Not too Bad Santa 2

bad_santa_2_poster

As a cynic, particularly around the holidays, it seems strange that I have never seen Bad Santa, but then I am not much of a fan of Billy Bob Thornton, the titular character. Thus, as I headed out to see Bad Santa 2, I had few expectations and simply held out hope that I wouldn’t be completely bored.

Surprisingly, I actually enjoyed myself while watching this seriously flawed but nonetheless funny movie.

I suspect the new edition seems very much a reprise of the original with the main characters Willie (Thornton) and Marcus (Tony Cox) getting together to pull off yet another caper; in this case, the robbery of a Chicago charity run by scheming Regent Hastings (Ryan Hansen) and his almost pure wife Diane (Christina Hendricks). Complicating matters this time is the presence of Willie’s mom Sunny (Kathy Bates), the woman who raised Willie to be the miserable, alcoholic, criminal shit that we see today.

In many ways, the movie becomes one long series of double-crosses and opportunities for Willie to do the right thing, particularly by the doting man-child Thurman Merman (Brett Kelly), but failing to live up to the moments.

badsanta2_bates

Mommy dearest Bates is guaranteed to let you down

To say that Bad Santa 2 is dark and cynical is to cope with a language that simply cannot catch the nihilism of these characters and their life choices. Thurman is the only redeeming character in this story and that is likely only because he is a clinical moron, incapable of guile and oblivious to sarcasm. As the title indicates, this is the anti-Christmas Christmas movie that would drive even Jesus Christ himself to suicide (likely some time around Easter).

And annoyingly, this is exactly why I liked this film. It was so dark and treacherous, so cynically funny, that I could not help but find the darkness endearing. This is a seasonal film for the purely jaded and given the language and adult scenes, should not be viewed with a broader family.

As no doubt in the first film, Thornton’s Willie continually finds himself let down by the people around him, feeding his suicidal neuroses. Bates is a delight as Kathy Bates under the pseudonym Sunny Soke, a woman devoid of tenderness except when it is part of a larger scheme to screw someone over. And Hendricks is the inveterate do-gooder who has her baser side, Christian charity coupled with carnal itches that need Santa’s attention.

charms

Hendricks allows her libido to cloud her better judgement

There are so many things about this story that don’t work as a story, and the ending is a complete waste of celluloid, the screenwriters Shauna Cross (who also wrote Whip It) and John Rosenthal in his debut feature film seeming to have simply typed until they ran out of toner. And yet, for all of the short-comings, you don’t really care because that is largely life. Nothing ends where it should and never satisfyingly.

If you aren’t at least intrigued by the idea of setting your nearest nativity scene ablaze or mounting Rudolph’s head on your front bumper, I am not sure you should see Bad Santa 2. But if you were not repulsed by either of those ideas, you may find some dark dark pleasure in this film.

See also:

MovieReview360 w/ Shannon Leahy (YouTube)

Same old dirty tricks (The Guardian)

Bad Santa 2 works through mommy issues (New York Times)

Movie Review: Bad Santa 2 (Danny F Santos)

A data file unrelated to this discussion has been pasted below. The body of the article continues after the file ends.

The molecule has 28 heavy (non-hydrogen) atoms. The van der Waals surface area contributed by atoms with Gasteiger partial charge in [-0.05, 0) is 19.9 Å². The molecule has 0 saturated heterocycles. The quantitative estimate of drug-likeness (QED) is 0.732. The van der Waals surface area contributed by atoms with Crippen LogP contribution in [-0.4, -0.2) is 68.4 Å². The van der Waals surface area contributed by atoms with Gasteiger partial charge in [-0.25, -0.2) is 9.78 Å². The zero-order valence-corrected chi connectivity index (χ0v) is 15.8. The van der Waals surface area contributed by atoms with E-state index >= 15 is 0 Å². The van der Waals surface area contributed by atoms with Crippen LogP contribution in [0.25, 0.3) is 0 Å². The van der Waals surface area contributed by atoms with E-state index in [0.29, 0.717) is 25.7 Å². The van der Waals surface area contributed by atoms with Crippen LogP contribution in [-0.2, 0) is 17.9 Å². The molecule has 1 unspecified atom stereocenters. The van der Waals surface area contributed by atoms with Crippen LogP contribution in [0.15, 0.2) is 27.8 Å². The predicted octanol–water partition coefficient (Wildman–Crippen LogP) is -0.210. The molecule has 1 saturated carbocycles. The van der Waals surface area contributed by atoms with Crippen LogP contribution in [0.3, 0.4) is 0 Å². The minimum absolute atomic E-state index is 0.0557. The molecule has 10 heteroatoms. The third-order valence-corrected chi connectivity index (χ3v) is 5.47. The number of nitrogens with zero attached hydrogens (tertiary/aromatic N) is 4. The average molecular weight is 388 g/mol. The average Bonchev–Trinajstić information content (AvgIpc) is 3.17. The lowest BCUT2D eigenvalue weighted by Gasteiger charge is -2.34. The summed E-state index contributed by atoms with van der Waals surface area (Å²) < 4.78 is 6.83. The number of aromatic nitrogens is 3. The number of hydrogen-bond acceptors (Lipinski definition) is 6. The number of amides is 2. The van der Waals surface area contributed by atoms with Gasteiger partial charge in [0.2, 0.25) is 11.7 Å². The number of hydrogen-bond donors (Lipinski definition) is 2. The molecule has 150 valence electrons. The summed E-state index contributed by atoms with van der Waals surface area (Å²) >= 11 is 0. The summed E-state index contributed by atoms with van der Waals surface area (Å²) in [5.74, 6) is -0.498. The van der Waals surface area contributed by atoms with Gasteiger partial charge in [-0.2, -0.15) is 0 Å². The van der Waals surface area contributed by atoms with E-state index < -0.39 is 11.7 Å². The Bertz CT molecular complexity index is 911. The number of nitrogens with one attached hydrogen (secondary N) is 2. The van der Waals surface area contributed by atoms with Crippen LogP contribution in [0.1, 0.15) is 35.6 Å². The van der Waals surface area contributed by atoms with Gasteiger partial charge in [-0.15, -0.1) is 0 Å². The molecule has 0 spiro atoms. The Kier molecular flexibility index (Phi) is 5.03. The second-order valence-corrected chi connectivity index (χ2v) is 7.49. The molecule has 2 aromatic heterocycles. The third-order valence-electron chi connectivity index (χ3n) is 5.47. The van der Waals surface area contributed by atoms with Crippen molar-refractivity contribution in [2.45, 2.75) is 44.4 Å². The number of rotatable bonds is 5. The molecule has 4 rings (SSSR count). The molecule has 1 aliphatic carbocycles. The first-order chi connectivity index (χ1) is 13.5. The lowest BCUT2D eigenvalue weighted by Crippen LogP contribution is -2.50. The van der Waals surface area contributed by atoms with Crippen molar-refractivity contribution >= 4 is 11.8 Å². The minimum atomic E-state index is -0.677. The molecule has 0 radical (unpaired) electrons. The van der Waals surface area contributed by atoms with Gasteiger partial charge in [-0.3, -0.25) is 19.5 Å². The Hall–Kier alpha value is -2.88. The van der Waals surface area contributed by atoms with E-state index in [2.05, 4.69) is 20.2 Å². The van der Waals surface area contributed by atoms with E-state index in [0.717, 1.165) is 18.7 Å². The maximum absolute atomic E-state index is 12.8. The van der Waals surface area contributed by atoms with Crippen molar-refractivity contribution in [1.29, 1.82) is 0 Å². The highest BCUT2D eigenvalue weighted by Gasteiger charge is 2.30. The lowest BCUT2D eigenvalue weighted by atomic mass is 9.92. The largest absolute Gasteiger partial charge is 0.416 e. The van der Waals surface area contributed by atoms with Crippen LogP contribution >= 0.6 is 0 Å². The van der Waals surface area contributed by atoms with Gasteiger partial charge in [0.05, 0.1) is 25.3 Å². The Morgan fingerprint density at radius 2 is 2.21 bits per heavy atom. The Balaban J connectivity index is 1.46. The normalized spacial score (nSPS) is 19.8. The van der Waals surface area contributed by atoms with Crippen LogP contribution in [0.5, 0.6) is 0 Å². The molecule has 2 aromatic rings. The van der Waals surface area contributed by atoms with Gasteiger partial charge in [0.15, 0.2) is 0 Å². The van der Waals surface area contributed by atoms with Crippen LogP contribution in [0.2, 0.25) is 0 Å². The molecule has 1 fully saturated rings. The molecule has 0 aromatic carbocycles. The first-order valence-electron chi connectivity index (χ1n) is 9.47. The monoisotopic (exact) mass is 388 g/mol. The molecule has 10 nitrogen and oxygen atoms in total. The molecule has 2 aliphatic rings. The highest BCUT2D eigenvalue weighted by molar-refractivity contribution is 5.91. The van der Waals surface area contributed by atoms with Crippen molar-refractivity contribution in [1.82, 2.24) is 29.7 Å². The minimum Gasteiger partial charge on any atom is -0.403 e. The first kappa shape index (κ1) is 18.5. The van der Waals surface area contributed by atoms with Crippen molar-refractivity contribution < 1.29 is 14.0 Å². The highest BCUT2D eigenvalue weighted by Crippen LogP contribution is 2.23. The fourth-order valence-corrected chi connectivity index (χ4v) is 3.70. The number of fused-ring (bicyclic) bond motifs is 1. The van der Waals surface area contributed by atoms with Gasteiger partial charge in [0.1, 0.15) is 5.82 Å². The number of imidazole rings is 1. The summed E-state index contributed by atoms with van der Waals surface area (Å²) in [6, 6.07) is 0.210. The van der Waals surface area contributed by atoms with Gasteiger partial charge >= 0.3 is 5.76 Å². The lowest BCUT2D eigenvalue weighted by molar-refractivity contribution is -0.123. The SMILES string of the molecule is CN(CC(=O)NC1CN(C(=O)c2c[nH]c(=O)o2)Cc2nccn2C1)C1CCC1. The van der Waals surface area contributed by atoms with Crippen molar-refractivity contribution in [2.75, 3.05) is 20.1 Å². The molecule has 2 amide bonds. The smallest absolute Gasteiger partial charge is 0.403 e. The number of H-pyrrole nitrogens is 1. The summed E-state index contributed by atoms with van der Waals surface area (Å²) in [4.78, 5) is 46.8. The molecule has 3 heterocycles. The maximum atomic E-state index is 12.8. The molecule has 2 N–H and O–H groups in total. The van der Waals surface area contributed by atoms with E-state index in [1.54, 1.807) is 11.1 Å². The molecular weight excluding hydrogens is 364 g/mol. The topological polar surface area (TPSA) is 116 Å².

Well-timed holiday spending tip

old-man-bench-retire

How would you like to give the greatest gift of all without emptying your bank account?

Introducing,

TIME

More than things. More than money. Time is our most valuable commodity.

The willingness to spend time with someone—or some many—is the greatest sign of their value to you.

Spend time listening to a loved one.

Spend time helping a stranger.

Spend time remembering those we have lost.

Spend time with yourself.

With no money down and no payments until EVER, show people how much you care by giving them your time.

snow

As an added bonus: For every time you give another, you get a time for yourself. That’s two times the time for one small investment of…you guessed it…TIME.

Holiday Dinner at the Royal York

As much as it pains many people I know, for the last four years, I have spent my Christmas dinner at a local hotel, The Fairmont Royal York in Toronto. The splendid buffet is held in the hotel’s Imperial Room, a small hall that once hosted musical legends (back in the day when you dressed up to go to a show).

For the first two years, I went with my wife Leela, whereas more recently, I have been sitting on my own (interestingly at the same table). That being said, when you’re surrounded by dozens of families, a troupe of carolers, a balloon artist and Santa Claus, are you truly alone?

The lesson I learned this year: Don’t watch people (adults as well as kids) use the chocolate fountain…you’re better off not knowing.

Dorothy’s Day

Aside from my wife and my mother, the most important woman in my life was my grandmother Dorothy, who encouraged and advised me at every turn in my life. I stayed with my grandparents while I attended college and my first apartment was literally two doors down the same apartment hallway. She has always been my friend.

Dorothy passed away last year. When she did, I was given an old family photo album and as I have this nice little scanner, I thought hmmmm.

In honour of Mother’s Day and because my grandmother’s birthday was May 15th, I offer the following retrospective album of Gram as I have known her and as I wish you all could have.

If she were still alive, I am confident she would be worried all to hell about my current artistic adventures and spirit journey, but I also know she would give me all her love and support…and maybe a few hands of cribbage to keep me honest.

I miss you, Gram.